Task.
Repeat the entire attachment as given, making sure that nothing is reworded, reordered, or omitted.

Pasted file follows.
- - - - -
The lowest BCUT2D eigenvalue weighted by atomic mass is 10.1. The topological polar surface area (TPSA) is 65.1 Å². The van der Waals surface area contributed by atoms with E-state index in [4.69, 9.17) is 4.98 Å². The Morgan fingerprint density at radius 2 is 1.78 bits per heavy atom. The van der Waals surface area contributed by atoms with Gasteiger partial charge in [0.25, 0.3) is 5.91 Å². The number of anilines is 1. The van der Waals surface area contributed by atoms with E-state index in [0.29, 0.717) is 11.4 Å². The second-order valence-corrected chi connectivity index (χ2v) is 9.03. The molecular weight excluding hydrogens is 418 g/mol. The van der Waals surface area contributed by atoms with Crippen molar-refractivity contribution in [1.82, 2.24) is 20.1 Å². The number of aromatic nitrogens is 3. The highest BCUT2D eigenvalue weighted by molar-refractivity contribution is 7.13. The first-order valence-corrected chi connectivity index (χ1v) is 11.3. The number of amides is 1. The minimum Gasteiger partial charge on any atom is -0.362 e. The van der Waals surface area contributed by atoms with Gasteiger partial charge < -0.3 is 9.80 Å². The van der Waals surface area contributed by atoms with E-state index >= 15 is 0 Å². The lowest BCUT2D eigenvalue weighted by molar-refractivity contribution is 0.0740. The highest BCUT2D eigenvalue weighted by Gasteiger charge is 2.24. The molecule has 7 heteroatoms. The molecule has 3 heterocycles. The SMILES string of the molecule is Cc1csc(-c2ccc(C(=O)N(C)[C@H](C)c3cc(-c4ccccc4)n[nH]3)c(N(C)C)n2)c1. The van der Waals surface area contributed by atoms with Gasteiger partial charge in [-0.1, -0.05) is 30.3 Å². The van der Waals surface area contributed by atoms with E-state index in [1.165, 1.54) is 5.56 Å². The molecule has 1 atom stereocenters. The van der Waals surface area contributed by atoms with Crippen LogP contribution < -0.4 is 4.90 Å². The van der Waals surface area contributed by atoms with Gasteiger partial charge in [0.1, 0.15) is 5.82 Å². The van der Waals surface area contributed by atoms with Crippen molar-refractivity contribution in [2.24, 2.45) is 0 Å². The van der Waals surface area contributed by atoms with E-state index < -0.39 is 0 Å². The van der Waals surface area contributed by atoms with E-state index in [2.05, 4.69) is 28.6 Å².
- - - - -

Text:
The lowest BCUT2D eigenvalue weighted by atomic mass is 10.1. The topological polar surface area (TPSA) is 65.1 Å². The van der Waals surface area contributed by atoms with E-state index in [4.69, 9.17) is 4.98 Å². The Morgan fingerprint density at radius 2 is 1.78 bits per heavy atom. The van der Waals surface area contributed by atoms with Gasteiger partial charge in [0.25, 0.3) is 5.91 Å². The number of anilines is 1. The van der Waals surface area contributed by atoms with E-state index in [0.29, 0.717) is 11.4 Å². The second-order valence-corrected chi connectivity index (χ2v) is 9.03. The molecular weight excluding hydrogens is 418 g/mol. The van der Waals surface area contributed by atoms with Crippen molar-refractivity contribution in [1.82, 2.24) is 20.1 Å². The number of aromatic nitrogens is 3. The highest BCUT2D eigenvalue weighted by molar-refractivity contribution is 7.13. The first-order valence-corrected chi connectivity index (χ1v) is 11.3. The number of amides is 1. The minimum Gasteiger partial charge on any atom is -0.362 e. The van der Waals surface area contributed by atoms with Gasteiger partial charge < -0.3 is 9.80 Å². The van der Waals surface area contributed by atoms with E-state index >= 15 is 0 Å². The lowest BCUT2D eigenvalue weighted by molar-refractivity contribution is 0.0740. The highest BCUT2D eigenvalue weighted by Gasteiger charge is 2.24. The molecule has 7 heteroatoms. The molecule has 3 heterocycles. The SMILES string of the molecule is Cc1csc(-c2ccc(C(=O)N(C)[C@H](C)c3cc(-c4ccccc4)n[nH]3)c(N(C)C)n2)c1. The van der Waals surface area contributed by atoms with Gasteiger partial charge in [-0.1, -0.05) is 30.3 Å². The van der Waals surface area contributed by atoms with E-state index in [1.165, 1.54) is 5.56 Å². The molecule has 1 atom stereocenters. The van der Waals surface area contributed by atoms with Crippen LogP contribution < -0.4 is 4.90 Å². The van der Waals surface area contributed by atoms with Gasteiger partial charge in [0.1, 0.15) is 5.82 Å². The van der Waals surface area contributed by atoms with Crippen molar-refractivity contribution in [2.24, 2.45) is 0 Å². The van der Waals surface area contributed by atoms with E-state index < -0.39 is 0 Å². The van der Waals surface area contributed by atoms with E-state index in [2.05, 4.69) is 28.6 Å².